With the Mar. 1 National Hockey League trade deadline approaching fast, observers of the Nashville Predators must be asking: “Really? Really guys? THAT’s what you’re gonna go with?”
And they would be absolutely right. Taking a look at the team’s depth chart, one cannot help but notice that the Preds are embarrassingly thin at centre. Ryan Johansen is undoubtedly a top offensive threat, no problems there. But Mike Fisher, though still an effective player at 36, hasn’t topped 50 points since 2011-12. Calle Jarnkrok’s career high is 30 points, achieved last season (he is on pace for about the same this year). And no one is mistaking Vernon Fiddler or Colton Sissons for reliable offensive threats.
Help on the Way?
It was assumed that, after waiving Mike Ribeiro earlier this month, the Predators had a deal cooking for some sort of help down the middle. After all, one doesn’t just jettison one’s second-line centre without a backup plan.
But, three weeks later, the Preds are still bumbling along around the playoff bubble, where they have been for much of the season. They’ve scored the 13th most goals in the NHL this year, but allowed the 13th most, as well. Pekka Rinne and Juuse Saros, after hot starts, have come back down to Earth of late, merely being good, if not average. That’s a lot of mediocrity for a team whose embarrassment of riches on defense necessitates making moves to win – and win soon.
That said, pretty much every team in the league, save for the Colorado Avalanche and Arizona Coyotes, are still within striking distance of a playoff spot. Some will undoubtedly drop off as the season comes to a close, but the trade deadline is only five days away. Will there really be a lineup of teams willing to admit defeat and sell?
What’s on Offer?
The Avalanche come immediately to mind, with an absolutely pathetic season seeming to precipitate a retooling of the team’s core. With Nathan MacKinnon having locked down the number-one centre role, fellow star Matt Duchene has been dangled as trade bait.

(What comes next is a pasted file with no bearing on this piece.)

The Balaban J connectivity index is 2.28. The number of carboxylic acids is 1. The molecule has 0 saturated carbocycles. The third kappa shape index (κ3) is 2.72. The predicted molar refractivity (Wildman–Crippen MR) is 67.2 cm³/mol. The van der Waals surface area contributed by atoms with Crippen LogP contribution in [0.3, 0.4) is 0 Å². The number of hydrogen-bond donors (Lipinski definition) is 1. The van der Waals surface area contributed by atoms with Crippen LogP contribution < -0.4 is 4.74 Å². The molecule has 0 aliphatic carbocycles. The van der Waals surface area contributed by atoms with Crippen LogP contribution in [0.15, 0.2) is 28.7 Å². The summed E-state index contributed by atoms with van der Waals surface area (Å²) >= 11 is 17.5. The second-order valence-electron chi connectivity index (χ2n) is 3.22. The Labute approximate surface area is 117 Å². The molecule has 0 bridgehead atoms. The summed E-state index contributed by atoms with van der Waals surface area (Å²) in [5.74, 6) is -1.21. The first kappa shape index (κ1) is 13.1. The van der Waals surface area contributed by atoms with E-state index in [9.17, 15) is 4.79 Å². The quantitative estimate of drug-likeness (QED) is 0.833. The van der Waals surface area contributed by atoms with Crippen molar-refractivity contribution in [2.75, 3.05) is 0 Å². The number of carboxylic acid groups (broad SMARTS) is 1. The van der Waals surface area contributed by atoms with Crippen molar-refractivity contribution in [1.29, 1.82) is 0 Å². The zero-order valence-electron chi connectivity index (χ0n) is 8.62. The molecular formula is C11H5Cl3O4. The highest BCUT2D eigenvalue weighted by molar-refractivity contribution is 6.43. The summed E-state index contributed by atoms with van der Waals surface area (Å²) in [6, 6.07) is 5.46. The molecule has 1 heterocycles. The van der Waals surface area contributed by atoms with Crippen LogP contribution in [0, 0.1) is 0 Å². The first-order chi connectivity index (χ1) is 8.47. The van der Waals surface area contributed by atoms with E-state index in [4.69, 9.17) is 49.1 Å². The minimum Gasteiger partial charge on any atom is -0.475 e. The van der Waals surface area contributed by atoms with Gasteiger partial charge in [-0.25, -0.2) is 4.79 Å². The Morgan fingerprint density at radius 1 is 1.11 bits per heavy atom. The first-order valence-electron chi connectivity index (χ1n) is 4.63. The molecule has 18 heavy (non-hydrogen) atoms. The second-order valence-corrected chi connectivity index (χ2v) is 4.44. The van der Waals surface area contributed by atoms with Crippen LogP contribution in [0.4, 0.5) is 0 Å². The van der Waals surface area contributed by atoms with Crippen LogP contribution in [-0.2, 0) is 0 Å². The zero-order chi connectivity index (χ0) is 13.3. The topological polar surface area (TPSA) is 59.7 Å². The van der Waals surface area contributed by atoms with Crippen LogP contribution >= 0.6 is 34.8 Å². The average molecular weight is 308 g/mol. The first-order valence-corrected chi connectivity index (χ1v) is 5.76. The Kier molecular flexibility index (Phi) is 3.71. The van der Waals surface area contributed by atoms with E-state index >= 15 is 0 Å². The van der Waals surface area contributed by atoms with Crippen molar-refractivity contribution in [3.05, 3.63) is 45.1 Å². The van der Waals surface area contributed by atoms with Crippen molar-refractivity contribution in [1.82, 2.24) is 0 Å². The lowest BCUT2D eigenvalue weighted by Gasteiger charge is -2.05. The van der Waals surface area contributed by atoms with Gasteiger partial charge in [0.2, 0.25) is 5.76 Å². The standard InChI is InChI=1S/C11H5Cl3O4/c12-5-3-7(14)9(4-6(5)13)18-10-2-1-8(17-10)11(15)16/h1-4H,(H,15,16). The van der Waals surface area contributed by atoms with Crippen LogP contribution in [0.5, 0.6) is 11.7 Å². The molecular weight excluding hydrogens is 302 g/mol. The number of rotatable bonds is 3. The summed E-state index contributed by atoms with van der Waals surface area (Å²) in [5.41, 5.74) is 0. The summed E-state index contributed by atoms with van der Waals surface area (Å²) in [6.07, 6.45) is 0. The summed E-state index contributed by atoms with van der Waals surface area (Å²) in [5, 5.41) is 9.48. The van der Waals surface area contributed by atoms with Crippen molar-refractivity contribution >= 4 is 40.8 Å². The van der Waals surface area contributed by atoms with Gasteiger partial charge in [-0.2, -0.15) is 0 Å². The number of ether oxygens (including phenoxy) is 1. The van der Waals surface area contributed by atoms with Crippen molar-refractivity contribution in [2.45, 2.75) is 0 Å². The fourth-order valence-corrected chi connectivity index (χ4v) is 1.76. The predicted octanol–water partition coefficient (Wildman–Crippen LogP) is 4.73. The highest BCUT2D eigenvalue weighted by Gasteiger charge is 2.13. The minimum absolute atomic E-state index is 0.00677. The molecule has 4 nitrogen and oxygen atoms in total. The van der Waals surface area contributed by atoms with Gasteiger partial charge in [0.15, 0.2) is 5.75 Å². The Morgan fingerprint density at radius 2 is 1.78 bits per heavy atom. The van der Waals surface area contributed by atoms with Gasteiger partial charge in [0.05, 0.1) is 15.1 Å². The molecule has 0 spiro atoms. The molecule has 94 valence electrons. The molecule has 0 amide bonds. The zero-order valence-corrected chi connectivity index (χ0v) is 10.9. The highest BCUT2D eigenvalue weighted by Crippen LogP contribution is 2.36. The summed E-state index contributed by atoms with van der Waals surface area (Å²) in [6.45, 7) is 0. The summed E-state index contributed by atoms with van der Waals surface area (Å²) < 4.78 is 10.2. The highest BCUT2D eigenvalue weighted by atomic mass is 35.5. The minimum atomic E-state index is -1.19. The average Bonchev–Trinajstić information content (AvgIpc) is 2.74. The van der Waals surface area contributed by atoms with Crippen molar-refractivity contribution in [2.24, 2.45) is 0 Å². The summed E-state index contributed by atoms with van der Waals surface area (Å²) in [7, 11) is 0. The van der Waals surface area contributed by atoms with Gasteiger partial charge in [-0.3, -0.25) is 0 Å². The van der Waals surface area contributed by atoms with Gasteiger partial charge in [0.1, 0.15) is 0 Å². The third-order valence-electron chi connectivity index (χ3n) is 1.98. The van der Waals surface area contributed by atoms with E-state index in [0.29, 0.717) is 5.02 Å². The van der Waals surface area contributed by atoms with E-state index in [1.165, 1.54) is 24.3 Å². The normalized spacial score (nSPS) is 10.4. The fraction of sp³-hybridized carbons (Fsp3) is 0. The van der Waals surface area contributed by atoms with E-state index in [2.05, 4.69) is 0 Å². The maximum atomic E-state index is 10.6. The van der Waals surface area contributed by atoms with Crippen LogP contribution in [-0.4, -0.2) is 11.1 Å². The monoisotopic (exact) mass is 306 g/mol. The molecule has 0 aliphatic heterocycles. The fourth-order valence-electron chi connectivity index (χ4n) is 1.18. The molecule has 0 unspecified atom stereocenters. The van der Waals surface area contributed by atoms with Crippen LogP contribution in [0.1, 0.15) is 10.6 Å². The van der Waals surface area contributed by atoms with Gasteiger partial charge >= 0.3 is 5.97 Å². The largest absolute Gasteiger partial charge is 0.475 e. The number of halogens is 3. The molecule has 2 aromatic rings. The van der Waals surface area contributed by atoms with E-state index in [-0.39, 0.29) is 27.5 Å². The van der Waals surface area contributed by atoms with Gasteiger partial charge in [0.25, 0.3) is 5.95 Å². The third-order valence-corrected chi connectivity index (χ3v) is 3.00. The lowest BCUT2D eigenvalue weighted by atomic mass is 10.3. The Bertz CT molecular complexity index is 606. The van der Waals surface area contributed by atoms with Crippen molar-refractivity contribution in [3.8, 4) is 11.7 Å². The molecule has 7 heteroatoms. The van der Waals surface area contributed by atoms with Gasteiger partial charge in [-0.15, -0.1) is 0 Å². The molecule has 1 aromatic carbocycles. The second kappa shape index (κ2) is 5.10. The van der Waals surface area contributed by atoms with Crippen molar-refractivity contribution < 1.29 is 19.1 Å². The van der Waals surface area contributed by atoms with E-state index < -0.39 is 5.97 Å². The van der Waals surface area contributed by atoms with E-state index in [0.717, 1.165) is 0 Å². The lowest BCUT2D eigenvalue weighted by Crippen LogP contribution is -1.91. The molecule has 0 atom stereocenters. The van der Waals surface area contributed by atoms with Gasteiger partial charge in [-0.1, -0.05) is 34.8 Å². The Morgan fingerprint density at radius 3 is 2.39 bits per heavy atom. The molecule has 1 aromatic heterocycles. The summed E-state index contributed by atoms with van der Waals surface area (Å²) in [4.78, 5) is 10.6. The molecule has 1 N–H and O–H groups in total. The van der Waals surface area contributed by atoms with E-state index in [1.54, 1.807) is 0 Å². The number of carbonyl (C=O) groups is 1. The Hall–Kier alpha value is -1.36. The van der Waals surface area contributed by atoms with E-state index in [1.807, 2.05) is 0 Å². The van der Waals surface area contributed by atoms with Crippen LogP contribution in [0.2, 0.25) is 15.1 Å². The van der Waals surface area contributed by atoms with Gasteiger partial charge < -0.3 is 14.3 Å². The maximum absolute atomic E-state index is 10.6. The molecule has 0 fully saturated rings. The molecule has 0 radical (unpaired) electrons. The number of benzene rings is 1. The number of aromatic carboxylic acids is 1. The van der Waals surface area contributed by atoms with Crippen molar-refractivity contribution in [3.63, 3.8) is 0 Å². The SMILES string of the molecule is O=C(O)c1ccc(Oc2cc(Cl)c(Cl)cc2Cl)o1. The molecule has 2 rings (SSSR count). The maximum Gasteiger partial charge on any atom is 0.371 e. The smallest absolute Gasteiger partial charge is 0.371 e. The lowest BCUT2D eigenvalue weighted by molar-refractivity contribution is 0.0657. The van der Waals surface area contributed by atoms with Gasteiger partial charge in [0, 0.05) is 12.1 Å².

The centreman was one of Canada’s most impressive players at the World Cup of Hockey back in September and, unlike many deadline pickups, is under contract for the 2017-18 season – and at a very reasonable six million dollars, to boot. Last month, it was reported that Avalanche general manager Joe Sakic was asking for a “top-level defenseman, a first-round draft pick plus.” Right, good luck with that. It will basically be a game of chicken to see who caves first, the Avs or a team desperate to make noise in the postseason.
The perennially woeful Coyotes seem to be looking to unload, too. Could veteran pivot Martin Hanzal be a target for the Predators? His career high of 41 points is enough to make even the most optimistic of prognosticators a little clenched. That said, he has played his entire career on Coyote teams which, outside of a run to the conference finals in 2012, has struggled to compete. At six-foot-six and 226 pounds, he is also well-suited to playing the heavy game of the Western Conference. Arizona’s
At six-foot-six and 226 pounds, he is also well-suited to playing the heavy game of the Western Conference. Arizona’s asking price seems to be a top prospect, a first-round draft pick and a conditional pick. We’ll see if that price comes down closer to deadline time, especially considering Hanzal’s contract is up after this year.